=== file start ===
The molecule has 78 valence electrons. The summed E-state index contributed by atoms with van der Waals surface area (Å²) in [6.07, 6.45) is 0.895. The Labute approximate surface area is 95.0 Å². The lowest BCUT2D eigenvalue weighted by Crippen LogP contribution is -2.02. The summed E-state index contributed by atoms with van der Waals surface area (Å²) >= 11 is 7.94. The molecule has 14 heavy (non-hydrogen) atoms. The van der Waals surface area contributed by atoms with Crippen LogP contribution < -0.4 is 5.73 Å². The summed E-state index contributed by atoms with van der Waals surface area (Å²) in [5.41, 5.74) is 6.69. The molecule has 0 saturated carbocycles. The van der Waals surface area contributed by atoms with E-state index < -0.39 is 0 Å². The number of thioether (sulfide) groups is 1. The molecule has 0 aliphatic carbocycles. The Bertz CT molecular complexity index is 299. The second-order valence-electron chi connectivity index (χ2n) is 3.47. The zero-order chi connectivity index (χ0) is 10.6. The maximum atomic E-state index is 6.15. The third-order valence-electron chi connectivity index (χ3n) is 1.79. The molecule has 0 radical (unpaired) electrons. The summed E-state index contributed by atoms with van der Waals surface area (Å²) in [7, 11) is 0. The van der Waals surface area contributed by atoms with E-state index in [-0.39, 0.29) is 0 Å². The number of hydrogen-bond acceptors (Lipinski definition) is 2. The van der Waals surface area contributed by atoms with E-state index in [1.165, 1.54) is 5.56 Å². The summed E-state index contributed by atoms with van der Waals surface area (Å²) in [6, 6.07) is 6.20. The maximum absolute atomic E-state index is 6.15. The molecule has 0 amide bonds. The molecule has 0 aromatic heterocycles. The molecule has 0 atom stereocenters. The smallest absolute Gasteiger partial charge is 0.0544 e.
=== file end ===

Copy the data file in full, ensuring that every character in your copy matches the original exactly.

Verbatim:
The molecule has 78 valence electrons. The summed E-state index contributed by atoms with van der Waals surface area (Å²) in [6.07, 6.45) is 0.895. The Labute approximate surface area is 95.0 Å². The lowest BCUT2D eigenvalue weighted by Crippen LogP contribution is -2.02. The summed E-state index contributed by atoms with van der Waals surface area (Å²) >= 11 is 7.94. The molecule has 14 heavy (non-hydrogen) atoms. The van der Waals surface area contributed by atoms with Crippen LogP contribution < -0.4 is 5.73 Å². The summed E-state index contributed by atoms with van der Waals surface area (Å²) in [5.41, 5.74) is 6.69. The molecule has 0 saturated carbocycles. The van der Waals surface area contributed by atoms with E-state index < -0.39 is 0 Å². The number of thioether (sulfide) groups is 1. The molecule has 0 aliphatic carbocycles. The Bertz CT molecular complexity index is 299. The second-order valence-electron chi connectivity index (χ2n) is 3.47. The zero-order chi connectivity index (χ0) is 10.6. The maximum atomic E-state index is 6.15. The third-order valence-electron chi connectivity index (χ3n) is 1.79. The molecule has 0 radical (unpaired) electrons. The summed E-state index contributed by atoms with van der Waals surface area (Å²) in [7, 11) is 0. The van der Waals surface area contributed by atoms with E-state index in [-0.39, 0.29) is 0 Å². The number of hydrogen-bond acceptors (Lipinski definition) is 2. The van der Waals surface area contributed by atoms with E-state index in [1.165, 1.54) is 5.56 Å². The summed E-state index contributed by atoms with van der Waals surface area (Å²) in [6, 6.07) is 6.20. The maximum absolute atomic E-state index is 6.15. The molecule has 0 amide bonds. The molecule has 0 aromatic heterocycles. The molecule has 0 atom stereocenters. The smallest absolute Gasteiger partial charge is 0.0544 e.